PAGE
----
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Like in PCs, Microsoft and ARM look to topple Intel in servers

Like in PCs, Microsoft and ARM look to topple Intel in servers

Microsoft and ARM face a challenging road ahead to unseat Intel's dominance in servers

Intel's TV marketing campaign says the company is driving 98 percent of the cloud. That statistic will come under attack with some chip and OS announcements on Wednesday.

The most significant announcement: Microsoft's Windows Server OS now running on ARM chips. The OS was exclusive to x86 chips, but now customers can consider ARM chips to run Windows Server.

Microsoft did not announce an official date for an ARM version of Windows Server, though the software company is using such systems internally. The announcement was made on the opening day of Open Compute Project's U.S. Summit in Santa Clara, California.

At the summit, Qualcomm showed a new 48-core 1U server running its Centriq 2400 ARM chip. The server is based on Microsoft's Project Olympus server design and was shown running Windows Server. It was designed for the Azure cloud at Microsoft. The Centriq 2400 chip isn't available commercially but is still in testing.

Microsoft and Qualcomm will work together to develop new generations of Windows Server systems with Centriq 2400 chips. These non-x86 servers could be cheaper and give buyers considerable bargaining power, considering Intel's chips are expensive.

Cavium, working with server maker Inventec, also demonstrated Windows Server on a rack server with a motherboard housing the ThunderX2 ARMv8-A server chips. The Cavium server motherboard is designed to fit into servers based on Microsoft’s Project Olympus design.

The ARM server chips from Qualcomm and Cavium are highly customized with different levels of I/O, bandwidth, and protocol support. The Project Olympus server design will make it easy for companies to deploy a server that could use a variety of ARM or x86 chips, which until now, was considerably difficult.

ARM server processors haven't caught on despite drawing interest for more than five years as low-power chips. Most software is developed for Intel server chips, and the company now holds more than a 90 percent market share. Companies are also hesitant to invest millions to switch over from a stable x86 infrastructure to an unproven ARM architecture.

Project Olympus can switch easily from x86 to ARM processors, which tackles one problem of server investment and deployment. Microsoft has also tried to take on the software problem by fully porting a version of Windows Server to ARM.

"We have ported language runtime systems and middleware components, and we have ported and evaluated applications, often running these workloads side-by-side with production workloads," said Leendert van Doorn, a distinguished engineer for Microsoft in a blog post.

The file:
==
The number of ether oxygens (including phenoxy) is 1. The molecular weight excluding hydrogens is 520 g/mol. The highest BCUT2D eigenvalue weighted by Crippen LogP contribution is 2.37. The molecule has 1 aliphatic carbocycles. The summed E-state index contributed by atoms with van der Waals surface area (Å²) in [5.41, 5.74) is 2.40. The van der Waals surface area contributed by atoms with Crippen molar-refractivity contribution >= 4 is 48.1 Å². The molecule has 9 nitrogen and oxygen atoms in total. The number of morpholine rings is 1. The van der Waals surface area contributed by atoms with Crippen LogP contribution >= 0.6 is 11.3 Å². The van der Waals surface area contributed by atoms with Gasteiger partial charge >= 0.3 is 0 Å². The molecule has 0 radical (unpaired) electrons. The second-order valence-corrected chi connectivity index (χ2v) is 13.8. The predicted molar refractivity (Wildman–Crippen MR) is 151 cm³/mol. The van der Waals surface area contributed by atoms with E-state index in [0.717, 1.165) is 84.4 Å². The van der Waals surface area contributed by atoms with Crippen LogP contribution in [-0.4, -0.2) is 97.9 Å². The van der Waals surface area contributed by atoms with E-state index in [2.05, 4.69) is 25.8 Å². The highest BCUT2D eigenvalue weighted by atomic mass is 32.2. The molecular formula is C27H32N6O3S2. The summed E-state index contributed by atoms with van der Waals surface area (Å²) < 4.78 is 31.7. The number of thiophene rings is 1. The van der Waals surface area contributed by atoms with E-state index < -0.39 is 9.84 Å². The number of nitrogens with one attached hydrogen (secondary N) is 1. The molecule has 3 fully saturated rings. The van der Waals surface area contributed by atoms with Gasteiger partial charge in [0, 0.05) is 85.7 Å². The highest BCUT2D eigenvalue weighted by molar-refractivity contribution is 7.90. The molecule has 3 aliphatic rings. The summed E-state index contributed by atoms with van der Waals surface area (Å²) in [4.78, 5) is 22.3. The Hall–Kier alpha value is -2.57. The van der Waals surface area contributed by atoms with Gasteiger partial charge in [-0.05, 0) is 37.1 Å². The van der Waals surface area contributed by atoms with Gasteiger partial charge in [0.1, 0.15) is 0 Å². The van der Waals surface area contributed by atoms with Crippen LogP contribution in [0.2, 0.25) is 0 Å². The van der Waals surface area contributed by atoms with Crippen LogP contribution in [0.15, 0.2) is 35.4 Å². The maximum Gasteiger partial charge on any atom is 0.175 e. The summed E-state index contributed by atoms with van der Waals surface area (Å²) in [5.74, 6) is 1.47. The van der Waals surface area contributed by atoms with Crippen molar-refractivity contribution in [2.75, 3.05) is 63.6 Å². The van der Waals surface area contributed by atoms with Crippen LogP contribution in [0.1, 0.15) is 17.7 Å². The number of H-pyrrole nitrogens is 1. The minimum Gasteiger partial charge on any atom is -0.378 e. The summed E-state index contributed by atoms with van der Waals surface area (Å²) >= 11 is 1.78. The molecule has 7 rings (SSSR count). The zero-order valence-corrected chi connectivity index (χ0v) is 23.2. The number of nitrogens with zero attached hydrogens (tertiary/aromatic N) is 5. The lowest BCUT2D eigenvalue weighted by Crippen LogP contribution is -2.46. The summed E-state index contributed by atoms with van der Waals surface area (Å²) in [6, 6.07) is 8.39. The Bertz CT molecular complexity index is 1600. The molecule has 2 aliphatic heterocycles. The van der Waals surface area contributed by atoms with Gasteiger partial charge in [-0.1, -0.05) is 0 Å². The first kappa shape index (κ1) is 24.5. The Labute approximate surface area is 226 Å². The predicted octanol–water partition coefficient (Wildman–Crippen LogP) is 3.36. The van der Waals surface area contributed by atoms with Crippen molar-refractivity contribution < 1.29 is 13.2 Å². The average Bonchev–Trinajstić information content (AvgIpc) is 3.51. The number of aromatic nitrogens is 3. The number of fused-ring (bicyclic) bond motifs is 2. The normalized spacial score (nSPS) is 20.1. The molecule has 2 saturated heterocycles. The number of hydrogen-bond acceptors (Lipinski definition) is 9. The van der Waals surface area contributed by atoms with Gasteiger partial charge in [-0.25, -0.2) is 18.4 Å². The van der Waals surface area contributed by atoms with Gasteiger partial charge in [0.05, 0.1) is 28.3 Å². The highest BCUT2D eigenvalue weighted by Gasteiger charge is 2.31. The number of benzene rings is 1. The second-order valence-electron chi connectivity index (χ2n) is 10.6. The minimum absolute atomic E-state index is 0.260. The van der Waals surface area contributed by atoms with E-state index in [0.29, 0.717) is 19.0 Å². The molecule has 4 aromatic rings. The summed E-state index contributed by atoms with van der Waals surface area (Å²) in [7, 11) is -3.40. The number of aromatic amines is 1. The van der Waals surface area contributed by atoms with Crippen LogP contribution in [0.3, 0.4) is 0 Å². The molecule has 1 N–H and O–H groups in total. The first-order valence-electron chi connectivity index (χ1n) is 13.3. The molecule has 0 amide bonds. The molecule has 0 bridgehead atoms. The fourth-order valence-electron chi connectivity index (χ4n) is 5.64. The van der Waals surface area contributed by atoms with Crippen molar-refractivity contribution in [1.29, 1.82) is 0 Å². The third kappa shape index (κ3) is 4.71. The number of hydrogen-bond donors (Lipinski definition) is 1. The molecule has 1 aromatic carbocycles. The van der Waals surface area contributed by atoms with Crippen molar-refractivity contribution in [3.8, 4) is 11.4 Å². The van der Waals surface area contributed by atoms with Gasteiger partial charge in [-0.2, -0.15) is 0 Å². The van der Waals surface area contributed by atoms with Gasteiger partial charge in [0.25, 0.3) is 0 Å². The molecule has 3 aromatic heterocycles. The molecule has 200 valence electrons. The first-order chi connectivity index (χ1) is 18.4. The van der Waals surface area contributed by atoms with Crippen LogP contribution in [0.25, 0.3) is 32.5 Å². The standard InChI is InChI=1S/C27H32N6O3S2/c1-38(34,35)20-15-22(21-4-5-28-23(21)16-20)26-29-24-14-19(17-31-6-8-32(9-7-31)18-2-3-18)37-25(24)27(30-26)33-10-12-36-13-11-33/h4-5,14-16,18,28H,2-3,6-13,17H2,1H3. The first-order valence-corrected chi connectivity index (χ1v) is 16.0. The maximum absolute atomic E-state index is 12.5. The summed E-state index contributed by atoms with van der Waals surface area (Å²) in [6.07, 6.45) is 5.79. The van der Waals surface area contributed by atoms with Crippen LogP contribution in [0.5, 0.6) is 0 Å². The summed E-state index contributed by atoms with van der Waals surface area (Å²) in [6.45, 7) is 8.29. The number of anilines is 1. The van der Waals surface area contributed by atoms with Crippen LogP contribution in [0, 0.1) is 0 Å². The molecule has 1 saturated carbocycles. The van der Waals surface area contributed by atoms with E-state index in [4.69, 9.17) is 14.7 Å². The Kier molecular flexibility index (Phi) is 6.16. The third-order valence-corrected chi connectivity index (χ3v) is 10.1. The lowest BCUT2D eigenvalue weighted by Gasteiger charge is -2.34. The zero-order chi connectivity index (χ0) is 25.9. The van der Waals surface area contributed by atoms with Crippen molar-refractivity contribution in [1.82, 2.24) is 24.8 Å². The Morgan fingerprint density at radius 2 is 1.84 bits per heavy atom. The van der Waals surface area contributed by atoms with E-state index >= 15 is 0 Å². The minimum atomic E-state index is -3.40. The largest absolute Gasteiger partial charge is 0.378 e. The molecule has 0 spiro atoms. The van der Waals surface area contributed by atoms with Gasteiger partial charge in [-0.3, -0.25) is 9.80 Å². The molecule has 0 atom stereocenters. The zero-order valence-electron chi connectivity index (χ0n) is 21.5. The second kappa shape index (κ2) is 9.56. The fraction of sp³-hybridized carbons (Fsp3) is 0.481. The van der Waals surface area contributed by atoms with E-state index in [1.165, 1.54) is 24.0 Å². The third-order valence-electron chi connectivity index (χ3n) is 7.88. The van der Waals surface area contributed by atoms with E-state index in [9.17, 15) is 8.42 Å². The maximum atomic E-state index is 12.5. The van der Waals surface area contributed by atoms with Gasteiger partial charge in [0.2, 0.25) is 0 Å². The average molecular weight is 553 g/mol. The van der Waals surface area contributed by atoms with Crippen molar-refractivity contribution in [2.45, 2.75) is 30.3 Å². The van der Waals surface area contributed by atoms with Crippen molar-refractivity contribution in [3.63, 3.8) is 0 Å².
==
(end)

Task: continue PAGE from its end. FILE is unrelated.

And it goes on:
ARM servers represent a "real opportunity, and some Microsoft cloud services already have future deployment plans on ARM servers,” van Doorn said.

Many other companies like Dell and Lenovo have similarly talked glowingly about ARM servers in the past but failed to deliver stable systems. Most web servers run Linux, and ARM has failed to break into that market despite its chips working well with the LAMP (Linux, Apache, MySQL, and PHP) stack.

The issue with ARM chips on Linux servers has been the same as on Microsoft -- a lack of software and performance questions. Intel's Xeon server chips still remain among the fastest.

For its part, ARM is thrilled to have Microsoft as a partner in servers. It's a big break the company needs to expand into the server and infrastructure market, which is highly profitable. ARM already dominates in mobile, wearables, and internet-of-things devices, and the architecture will be returning to Windows laptops later this year via Qualcomm's Snapdragon 835 chips. The server market has eluded ARM so far, and it hasn't challenged Intel.

In a blog entry, ARM and Microsoft said both the companies combined will be "change-makers." But that's hard to see considering ARM chips and Microsoft's Windows Server are small players in the server market. 

Intel said the server market is competitive, and it takes all products seriously.

"We are confident that Xeon processors will continue to deliver the highest performance and lowest total cost of ownership for our cloud customers. However, we understand the desire of our customers to evaluate other product offerings," Dan Francisco, an Intel spokesman, said in a statement.

Intel may seem calm, but internally, the company may be planning a way to counter the announcement by ARM and Microsoft. When the excitement around ARM server chips started spreading as early as 2011, Intel countered with low-power Atom chips for microservers, which doused the enthusiasm around ARM.

Outside of Qualcomm and Cavium, other ARM chip makers were also active at Open Compute Summit on Wednesday.

Macom showed off its X-Gene 3 chip for servers, storage, and networking devices. The chip was developed by AppliedMicro, which was bought by Macom earlier this year.

The X-Gene 3 has impressive features on paper. It has up to 32 cores, support for DDR4 memory, and 42 PCI-Express 3.0 lanes for fast throughput. It has 32MB of L3 cache shared across all cores and 256KB of cache for every two cores. The new chip will deliver more than five times the performance of an X-Gene 2, which has only eight cores. The X-Gene 3, however, draws more power than its predecessor.

The new Macom chip will start shipping to testers this month. The final shipment date for the chip wasn't announced.

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